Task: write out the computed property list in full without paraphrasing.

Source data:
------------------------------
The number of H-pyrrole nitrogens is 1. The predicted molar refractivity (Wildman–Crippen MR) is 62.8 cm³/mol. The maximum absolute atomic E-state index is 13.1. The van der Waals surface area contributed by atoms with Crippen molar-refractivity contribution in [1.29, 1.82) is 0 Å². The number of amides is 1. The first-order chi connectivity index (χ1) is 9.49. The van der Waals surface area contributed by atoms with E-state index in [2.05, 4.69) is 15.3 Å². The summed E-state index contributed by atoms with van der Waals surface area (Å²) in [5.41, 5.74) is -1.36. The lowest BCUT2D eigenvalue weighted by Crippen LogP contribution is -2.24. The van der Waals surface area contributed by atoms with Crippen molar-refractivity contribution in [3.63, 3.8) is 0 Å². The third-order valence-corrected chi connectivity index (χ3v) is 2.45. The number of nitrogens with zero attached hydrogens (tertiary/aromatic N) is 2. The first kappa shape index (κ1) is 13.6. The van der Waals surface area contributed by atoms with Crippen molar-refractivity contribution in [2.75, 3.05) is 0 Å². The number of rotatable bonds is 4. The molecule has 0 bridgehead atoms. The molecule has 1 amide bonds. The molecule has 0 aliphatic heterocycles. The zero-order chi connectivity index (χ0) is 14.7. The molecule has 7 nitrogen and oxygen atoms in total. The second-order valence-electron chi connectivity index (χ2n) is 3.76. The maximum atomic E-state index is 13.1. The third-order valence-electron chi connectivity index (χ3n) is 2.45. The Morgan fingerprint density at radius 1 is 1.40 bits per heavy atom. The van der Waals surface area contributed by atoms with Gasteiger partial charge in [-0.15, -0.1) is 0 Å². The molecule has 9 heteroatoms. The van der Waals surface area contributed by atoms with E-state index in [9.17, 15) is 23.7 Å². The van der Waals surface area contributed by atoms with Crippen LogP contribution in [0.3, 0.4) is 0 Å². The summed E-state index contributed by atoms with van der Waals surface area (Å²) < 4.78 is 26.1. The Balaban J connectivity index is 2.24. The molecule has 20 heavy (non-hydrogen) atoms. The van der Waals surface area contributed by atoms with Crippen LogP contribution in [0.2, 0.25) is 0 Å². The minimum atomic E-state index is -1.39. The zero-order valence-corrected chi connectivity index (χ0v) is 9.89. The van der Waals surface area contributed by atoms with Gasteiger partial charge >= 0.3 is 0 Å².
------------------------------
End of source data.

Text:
The number of H-pyrrole nitrogens is 1. The predicted molar refractivity (Wildman–Crippen MR) is 62.8 cm³/mol. The maximum absolute atomic E-state index is 13.1. The van der Waals surface area contributed by atoms with Crippen molar-refractivity contribution in [1.29, 1.82) is 0 Å². The number of amides is 1. The first-order chi connectivity index (χ1) is 9.49. The van der Waals surface area contributed by atoms with E-state index in [2.05, 4.69) is 15.3 Å². The summed E-state index contributed by atoms with van der Waals surface area (Å²) in [5.41, 5.74) is -1.36. The lowest BCUT2D eigenvalue weighted by Crippen LogP contribution is -2.24. The van der Waals surface area contributed by atoms with Crippen molar-refractivity contribution in [3.63, 3.8) is 0 Å². The third-order valence-corrected chi connectivity index (χ3v) is 2.45. The number of nitrogens with zero attached hydrogens (tertiary/aromatic N) is 2. The first kappa shape index (κ1) is 13.6. The van der Waals surface area contributed by atoms with Crippen molar-refractivity contribution in [2.75, 3.05) is 0 Å². The number of rotatable bonds is 4. The molecule has 0 bridgehead atoms. The molecule has 1 amide bonds. The molecule has 0 aliphatic heterocycles. The zero-order chi connectivity index (χ0) is 14.7. The molecule has 7 nitrogen and oxygen atoms in total. The second-order valence-electron chi connectivity index (χ2n) is 3.76. The maximum atomic E-state index is 13.1. The third-order valence-electron chi connectivity index (χ3n) is 2.45. The Morgan fingerprint density at radius 1 is 1.40 bits per heavy atom. The van der Waals surface area contributed by atoms with Gasteiger partial charge in [-0.15, -0.1) is 0 Å². The molecule has 9 heteroatoms. The van der Waals surface area contributed by atoms with E-state index in [9.17, 15) is 23.7 Å². The van der Waals surface area contributed by atoms with Crippen LogP contribution in [0.3, 0.4) is 0 Å². The summed E-state index contributed by atoms with van der Waals surface area (Å²) < 4.78 is 26.1. The Balaban J connectivity index is 2.24. The molecule has 20 heavy (non-hydrogen) atoms. The van der Waals surface area contributed by atoms with Crippen LogP contribution in [0.2, 0.25) is 0 Å². The minimum atomic E-state index is -1.39. The zero-order valence-corrected chi connectivity index (χ0v) is 9.89. The van der Waals surface area contributed by atoms with Gasteiger partial charge >= 0.3 is 0 Å².